Abstract 12281: Impedance is an Unreliable Surrogate for Left Atrial Pressure in Ambulatory Patients with Heart Failure
Objectives: With the availability of CRT-D systems capable of measuring intrathoracic impedance (Z) from multiple vectors there was promise for deriving a reliable surrogate for left atrial pressure (LAP) in ambulatory patients with severe heart failure (HF). This study quantifies the long term relationship between Z and LAP including the effects of changing volume status, posture and non-hemodynamic factors on Z and evaluates the hypothesis that reliable estimates of LAP may be derived from Z.
Methods: Patients with NYHA III symptoms and prior decompensated HF (N=17, age 64±10, EF 29±10) were implanted with a LAP monitor and a CRT-D capable of recording Z from 6 vectors. LAP was monitored 3x daily for 27±10 months. Vector based Z measurements were linearly transformed into electrode based Z. A 3D accelerometer tracked posture-dependent events in 5 cases. LAP and Z were compared by linear regression.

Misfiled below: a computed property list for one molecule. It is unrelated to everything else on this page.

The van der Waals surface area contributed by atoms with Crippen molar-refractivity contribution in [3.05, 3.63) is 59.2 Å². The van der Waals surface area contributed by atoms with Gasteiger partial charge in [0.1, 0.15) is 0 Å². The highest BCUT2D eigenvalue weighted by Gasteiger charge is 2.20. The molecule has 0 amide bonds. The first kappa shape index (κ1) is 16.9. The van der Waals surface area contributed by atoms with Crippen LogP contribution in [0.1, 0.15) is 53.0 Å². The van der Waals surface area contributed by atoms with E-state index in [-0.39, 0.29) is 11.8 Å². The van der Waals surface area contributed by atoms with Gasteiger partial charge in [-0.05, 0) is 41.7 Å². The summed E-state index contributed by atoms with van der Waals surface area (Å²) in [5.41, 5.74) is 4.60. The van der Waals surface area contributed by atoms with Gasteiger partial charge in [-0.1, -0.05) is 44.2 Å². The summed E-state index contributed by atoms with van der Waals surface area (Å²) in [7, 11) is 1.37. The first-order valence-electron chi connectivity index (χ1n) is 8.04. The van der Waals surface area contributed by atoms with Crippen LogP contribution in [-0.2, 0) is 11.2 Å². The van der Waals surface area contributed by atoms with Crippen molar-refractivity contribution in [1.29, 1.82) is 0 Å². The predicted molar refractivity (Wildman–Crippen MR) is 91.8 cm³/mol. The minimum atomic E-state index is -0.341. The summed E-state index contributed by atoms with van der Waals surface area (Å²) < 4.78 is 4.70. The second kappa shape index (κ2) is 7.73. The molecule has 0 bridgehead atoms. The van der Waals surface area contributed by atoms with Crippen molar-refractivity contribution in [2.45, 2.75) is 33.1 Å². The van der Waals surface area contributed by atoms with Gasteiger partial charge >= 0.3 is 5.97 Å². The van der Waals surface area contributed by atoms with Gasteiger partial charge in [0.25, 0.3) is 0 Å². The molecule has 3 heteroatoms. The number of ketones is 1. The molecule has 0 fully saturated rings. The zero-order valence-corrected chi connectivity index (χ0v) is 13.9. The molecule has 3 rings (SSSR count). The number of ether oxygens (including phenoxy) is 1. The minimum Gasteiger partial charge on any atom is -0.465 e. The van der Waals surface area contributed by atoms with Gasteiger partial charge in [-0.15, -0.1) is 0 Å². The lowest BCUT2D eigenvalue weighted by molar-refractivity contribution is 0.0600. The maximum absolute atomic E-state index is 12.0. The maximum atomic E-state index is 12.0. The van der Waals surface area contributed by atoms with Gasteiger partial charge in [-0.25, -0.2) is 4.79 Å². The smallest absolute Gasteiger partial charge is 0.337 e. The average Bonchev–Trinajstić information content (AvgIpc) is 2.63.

Results: LAP vs. Z correlated poorly (R2=0.54±0.17; range: 0.25 to 0.78) for best overall vector/electrode chosen. At best, Z from LVring, RVring and Can electrodes had R2>0.5 in only 50% of cases. Patients with rapidly changing LAP due to mitral regurgitation or ischemia (n=5) had poorer correlations compared to with volume-related changes in LAP (figure). Generator change, lead dislodgement and revision (n=1), artifacts and electronic noise affected Z independent of LAP. All patients had complex time-dependent postural changes in Z with a rapid component affected by local tissue contact and slower changes by fluid redistribution.
Conclusions: Z, whether based on vectors or individual electrode estimates, correlated weakly with LAP. Z was primarily influenced by local tissue contact and redistribution of fluid. Z more closely followed LAP when changes were due to large volume overload or diuresis. Overall, Z is an unreliable surrogate for long term estimation of LAP in ambulatory HF patients because it is substantially influenced by confounding non-hemodynamic factors.
- © 2012 by American Heart Association, Inc.